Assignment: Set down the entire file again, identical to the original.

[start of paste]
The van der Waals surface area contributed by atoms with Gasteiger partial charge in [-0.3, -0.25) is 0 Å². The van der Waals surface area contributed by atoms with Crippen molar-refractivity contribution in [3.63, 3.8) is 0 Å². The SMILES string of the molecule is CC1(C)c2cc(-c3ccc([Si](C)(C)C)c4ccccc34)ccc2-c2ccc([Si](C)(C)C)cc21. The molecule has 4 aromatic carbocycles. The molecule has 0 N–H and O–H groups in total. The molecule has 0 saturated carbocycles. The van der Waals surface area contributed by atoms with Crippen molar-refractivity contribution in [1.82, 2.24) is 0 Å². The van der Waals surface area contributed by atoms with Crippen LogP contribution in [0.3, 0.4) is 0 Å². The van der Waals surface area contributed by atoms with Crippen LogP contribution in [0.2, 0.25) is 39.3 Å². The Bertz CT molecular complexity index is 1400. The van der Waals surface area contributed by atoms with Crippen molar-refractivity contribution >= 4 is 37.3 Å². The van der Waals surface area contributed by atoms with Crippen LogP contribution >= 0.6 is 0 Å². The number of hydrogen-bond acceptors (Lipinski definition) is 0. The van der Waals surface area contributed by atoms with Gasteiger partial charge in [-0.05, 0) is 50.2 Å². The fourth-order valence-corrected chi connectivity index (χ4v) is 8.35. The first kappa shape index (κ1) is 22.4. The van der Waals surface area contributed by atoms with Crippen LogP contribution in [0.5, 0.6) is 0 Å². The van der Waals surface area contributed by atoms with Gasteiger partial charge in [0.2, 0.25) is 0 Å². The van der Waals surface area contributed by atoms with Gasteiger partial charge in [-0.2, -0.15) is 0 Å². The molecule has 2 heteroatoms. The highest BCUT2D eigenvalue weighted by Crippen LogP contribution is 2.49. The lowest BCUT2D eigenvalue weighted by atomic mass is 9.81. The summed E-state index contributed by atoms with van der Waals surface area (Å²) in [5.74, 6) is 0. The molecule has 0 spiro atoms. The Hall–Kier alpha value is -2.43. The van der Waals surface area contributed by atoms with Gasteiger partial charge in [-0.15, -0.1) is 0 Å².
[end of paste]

The van der Waals surface area contributed by atoms with Gasteiger partial charge in [-0.3, -0.25) is 0 Å². The van der Waals surface area contributed by atoms with Crippen molar-refractivity contribution in [3.63, 3.8) is 0 Å². The SMILES string of the molecule is CC1(C)c2cc(-c3ccc([Si](C)(C)C)c4ccccc34)ccc2-c2ccc([Si](C)(C)C)cc21. The molecule has 4 aromatic carbocycles. The molecule has 0 N–H and O–H groups in total. The molecule has 0 saturated carbocycles. The van der Waals surface area contributed by atoms with Crippen molar-refractivity contribution in [1.82, 2.24) is 0 Å². The van der Waals surface area contributed by atoms with Crippen LogP contribution in [0.3, 0.4) is 0 Å². The van der Waals surface area contributed by atoms with Crippen LogP contribution in [0.2, 0.25) is 39.3 Å². The Bertz CT molecular complexity index is 1400. The van der Waals surface area contributed by atoms with Crippen molar-refractivity contribution >= 4 is 37.3 Å². The van der Waals surface area contributed by atoms with Crippen LogP contribution >= 0.6 is 0 Å². The number of hydrogen-bond acceptors (Lipinski definition) is 0. The van der Waals surface area contributed by atoms with Gasteiger partial charge in [-0.05, 0) is 50.2 Å². The fourth-order valence-corrected chi connectivity index (χ4v) is 8.35. The first kappa shape index (κ1) is 22.4. The van der Waals surface area contributed by atoms with Crippen LogP contribution in [0.5, 0.6) is 0 Å². The van der Waals surface area contributed by atoms with Gasteiger partial charge in [0.2, 0.25) is 0 Å². The van der Waals surface area contributed by atoms with Gasteiger partial charge in [-0.2, -0.15) is 0 Å². The molecule has 2 heteroatoms. The highest BCUT2D eigenvalue weighted by Crippen LogP contribution is 2.49. The lowest BCUT2D eigenvalue weighted by atomic mass is 9.81. The summed E-state index contributed by atoms with van der Waals surface area (Å²) in [5.74, 6) is 0. The molecule has 0 spiro atoms. The Hall–Kier alpha value is -2.43. The van der Waals surface area contributed by atoms with Gasteiger partial charge in [-0.15, -0.1) is 0 Å².